Michael Lyons - There's more to life than being a World Champion
By Jim Luikens
Michael Lyons is the son of Ed "Fast Eddie" Lyons, a former racer himself. Originally from Maryland, Ed moved to Detroit with an engineering degree and the hope of going to work for one of the Big 3 automakers. Although he was a "GM Guy" it was the Ford Motor Company that ended up hiring him. During his quarter-century at Ford Ed filled a variety of roles at Ford SVO and Ford Racing before eventually retiring at the end of 2004.
Michael reports that his earliest remembrance of racing is the 1955 Chevy that his dad was racing when Michael was only 3 to 4 years old. By the late 70s "Fast Eddie's" racecar had morphed into an E/Gasser. Eventually the gasser was replaced by a Small Block Chevrolet-powered Fiat that raced in the Altered classes. Reflecting his dad's employment, that car was eventually rebuilt as a "23 T Ford with Big Block Ford power. All the while Michael served as a crew member for his father on each of these race cars.
When he graduated from high school Michael went to work at Batten Performance, a landmark speed emporium in the Detroit area. While at Batten he focused on cylinder head work, with valve jobs and guide work being his specialty. After several years at Batten his father was able to get him into Roush Engineering where Michael specialized in building Trans Am and Winston Cup engines for Jack Roush. Michael spent the entire decade of the 90s there, eventually compiling ten years as an engine builder.
Lyons in Modified Winner Circle Although the job was time-consuming, and sometimes involved at-track engine tuning, the income gave Michael a chance to begin his drag racing career in earnest. As a lifelong fan of Comp Eliminator he purchased a brand new Mike Bos ChassisCraft dragster, the hot tip of the era for Comp racing. By borrowing his dad's truck and trailer he was able to make his national event debut at Budds Creek, Maryland in late 1994. Racing in Modified Eliminator he was .60 under the B/D index but red lighted in the first round with his Small Block Ford-powered entry. Despite the shortness of his weekend he found that he had really enjoyed it and looked forward to the 1995 season.
He began the 1995 season by racing in Top Dragster. He recorded a best elapsed time of 7.56 seconds, which left him just short of the bump spot that was generally in the 7.50 range. Changing back to B/D, he rejoined Modified Eliminator where he stayed until its elimination at the end of the 2002 season. A Runner-Up at the 1996 IHRA Summernationals in Louisiana was his first final round appearance at a national event and it only wetted his appetite for more championship racing.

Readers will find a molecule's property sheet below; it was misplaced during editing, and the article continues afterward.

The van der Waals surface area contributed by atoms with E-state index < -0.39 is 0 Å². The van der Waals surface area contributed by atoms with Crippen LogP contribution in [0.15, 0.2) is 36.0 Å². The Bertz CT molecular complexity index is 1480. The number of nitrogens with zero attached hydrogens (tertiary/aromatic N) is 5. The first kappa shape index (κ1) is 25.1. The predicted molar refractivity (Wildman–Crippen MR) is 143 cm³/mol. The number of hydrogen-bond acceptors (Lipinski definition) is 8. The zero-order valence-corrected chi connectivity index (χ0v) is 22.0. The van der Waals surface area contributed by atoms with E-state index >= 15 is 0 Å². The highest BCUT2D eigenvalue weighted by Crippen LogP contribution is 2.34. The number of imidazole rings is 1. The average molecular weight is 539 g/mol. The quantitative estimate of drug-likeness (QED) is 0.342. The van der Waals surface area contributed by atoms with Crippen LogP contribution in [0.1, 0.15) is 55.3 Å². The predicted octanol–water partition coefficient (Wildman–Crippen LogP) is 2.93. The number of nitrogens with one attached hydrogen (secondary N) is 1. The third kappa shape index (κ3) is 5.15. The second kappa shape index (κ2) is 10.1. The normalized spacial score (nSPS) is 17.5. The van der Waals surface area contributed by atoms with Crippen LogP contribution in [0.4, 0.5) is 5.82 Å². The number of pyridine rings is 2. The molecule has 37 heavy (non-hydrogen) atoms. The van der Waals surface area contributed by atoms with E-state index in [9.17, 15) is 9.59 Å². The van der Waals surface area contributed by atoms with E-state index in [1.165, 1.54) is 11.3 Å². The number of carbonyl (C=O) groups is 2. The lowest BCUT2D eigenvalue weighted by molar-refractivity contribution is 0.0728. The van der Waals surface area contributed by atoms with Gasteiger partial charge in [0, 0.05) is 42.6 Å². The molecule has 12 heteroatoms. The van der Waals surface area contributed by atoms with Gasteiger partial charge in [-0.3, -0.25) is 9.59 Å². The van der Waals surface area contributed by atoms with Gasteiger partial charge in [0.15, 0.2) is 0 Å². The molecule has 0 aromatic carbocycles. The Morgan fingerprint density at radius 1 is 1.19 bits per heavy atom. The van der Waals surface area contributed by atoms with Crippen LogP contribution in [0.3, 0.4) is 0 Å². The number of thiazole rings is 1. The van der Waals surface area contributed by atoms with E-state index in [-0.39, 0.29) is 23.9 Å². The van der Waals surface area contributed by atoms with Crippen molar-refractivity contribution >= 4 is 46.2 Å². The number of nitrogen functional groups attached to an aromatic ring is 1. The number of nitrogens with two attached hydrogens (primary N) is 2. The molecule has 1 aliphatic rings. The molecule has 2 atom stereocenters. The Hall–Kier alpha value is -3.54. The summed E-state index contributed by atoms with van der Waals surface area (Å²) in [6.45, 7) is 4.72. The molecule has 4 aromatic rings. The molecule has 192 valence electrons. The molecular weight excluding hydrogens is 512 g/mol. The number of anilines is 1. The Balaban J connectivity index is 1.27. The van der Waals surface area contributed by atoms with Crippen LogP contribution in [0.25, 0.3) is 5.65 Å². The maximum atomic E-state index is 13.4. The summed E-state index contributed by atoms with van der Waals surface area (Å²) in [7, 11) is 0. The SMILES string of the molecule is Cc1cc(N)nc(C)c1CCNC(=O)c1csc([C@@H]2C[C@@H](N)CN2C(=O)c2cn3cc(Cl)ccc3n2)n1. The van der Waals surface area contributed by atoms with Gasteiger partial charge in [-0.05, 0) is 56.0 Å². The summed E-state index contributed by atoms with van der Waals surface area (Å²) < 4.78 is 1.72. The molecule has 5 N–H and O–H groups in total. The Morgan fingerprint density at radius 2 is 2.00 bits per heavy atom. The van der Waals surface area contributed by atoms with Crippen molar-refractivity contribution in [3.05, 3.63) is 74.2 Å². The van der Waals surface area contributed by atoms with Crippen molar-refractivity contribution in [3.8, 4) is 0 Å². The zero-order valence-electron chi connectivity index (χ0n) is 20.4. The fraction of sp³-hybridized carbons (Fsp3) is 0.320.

With his skills maturing he became a points racer in 1997 when he realized that he really could go all the way. In 1999 and 2000 he finished second in the Modified Eliminator points chase before earning the 2001 Modified World Championship. Luckily, the breaks went his way that year because the next year Modified became a National Event-only class before being eliminated entirely at the end of the 2002 season.
Lyons in San Antonio Advertising on the internet that he was looking for a competitive Ford S/S body brought a response from long time Ford man S.E. Buchanan of Arkansas. S.E. had a 1992 Ford Probe that he had built with a partner but it had actually seen very little track use. Since Michael knew that the Probe body was the most aerodynamic Ford body he was quick to purchase the car.
Upon the installation of his drive train he made a few shake down runs at Norwalk Raceway Park before loading up and towing straight to Bristol for the IHRA national event. Michael says that the most memorable thing about that trip is that he blew out both front tires on his motor home coming down a hill on the way there.
Since debuting the Probe he has seen six more final rounds, five of them in 2004 alone. Despite being a consistent late round contestant he is still looking for his first event title in the Probe. A host of piston problems, primarily caused by trying to use up the leftover pistons from his dragster days, have caused the majority of his troubles. He thinks that, perhaps, 2005 could be the breakout year that he has been looking for in a door car.
Michael Lyons is bullish about his future racing involvement and swears that he is still as serious as ever about racing. But, at age 38 and never married, he would like to explore a world beyond racing. He says his goal is to find someone that would be as interested in his racing as she is in him. Considering the determination and dedication that he brings to everything else that he does it would take a foolish person to bet against him achieving that goal.